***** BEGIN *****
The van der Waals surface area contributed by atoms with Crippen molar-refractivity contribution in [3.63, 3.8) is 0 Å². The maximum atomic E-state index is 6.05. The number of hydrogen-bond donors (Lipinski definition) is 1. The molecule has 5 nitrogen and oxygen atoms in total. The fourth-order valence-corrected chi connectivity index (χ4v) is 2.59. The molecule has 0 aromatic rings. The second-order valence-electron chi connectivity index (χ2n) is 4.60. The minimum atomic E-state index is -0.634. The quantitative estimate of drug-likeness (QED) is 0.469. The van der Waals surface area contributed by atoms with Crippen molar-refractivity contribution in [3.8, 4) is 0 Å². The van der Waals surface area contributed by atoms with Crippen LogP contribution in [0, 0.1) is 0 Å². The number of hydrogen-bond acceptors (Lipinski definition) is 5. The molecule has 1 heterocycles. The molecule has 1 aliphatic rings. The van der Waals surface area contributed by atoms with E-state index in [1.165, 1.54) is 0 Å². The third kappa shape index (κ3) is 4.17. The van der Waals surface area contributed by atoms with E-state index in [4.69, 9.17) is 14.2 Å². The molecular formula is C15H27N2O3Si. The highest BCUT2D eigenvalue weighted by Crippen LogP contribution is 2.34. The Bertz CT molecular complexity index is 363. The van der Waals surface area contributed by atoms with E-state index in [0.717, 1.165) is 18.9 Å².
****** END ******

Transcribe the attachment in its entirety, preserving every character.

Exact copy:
The van der Waals surface area contributed by atoms with Crippen molar-refractivity contribution in [3.63, 3.8) is 0 Å². The maximum atomic E-state index is 6.05. The number of hydrogen-bond donors (Lipinski definition) is 1. The molecule has 5 nitrogen and oxygen atoms in total. The fourth-order valence-corrected chi connectivity index (χ4v) is 2.59. The molecule has 0 aromatic rings. The second-order valence-electron chi connectivity index (χ2n) is 4.60. The minimum atomic E-state index is -0.634. The quantitative estimate of drug-likeness (QED) is 0.469. The van der Waals surface area contributed by atoms with Crippen molar-refractivity contribution in [3.8, 4) is 0 Å². The van der Waals surface area contributed by atoms with Crippen LogP contribution in [0, 0.1) is 0 Å². The number of hydrogen-bond acceptors (Lipinski definition) is 5. The molecule has 1 heterocycles. The molecule has 1 aliphatic rings. The van der Waals surface area contributed by atoms with E-state index in [1.165, 1.54) is 0 Å². The third kappa shape index (κ3) is 4.17. The van der Waals surface area contributed by atoms with E-state index in [4.69, 9.17) is 14.2 Å². The molecular formula is C15H27N2O3Si. The highest BCUT2D eigenvalue weighted by Crippen LogP contribution is 2.34. The Bertz CT molecular complexity index is 363. The van der Waals surface area contributed by atoms with E-state index in [0.717, 1.165) is 18.9 Å².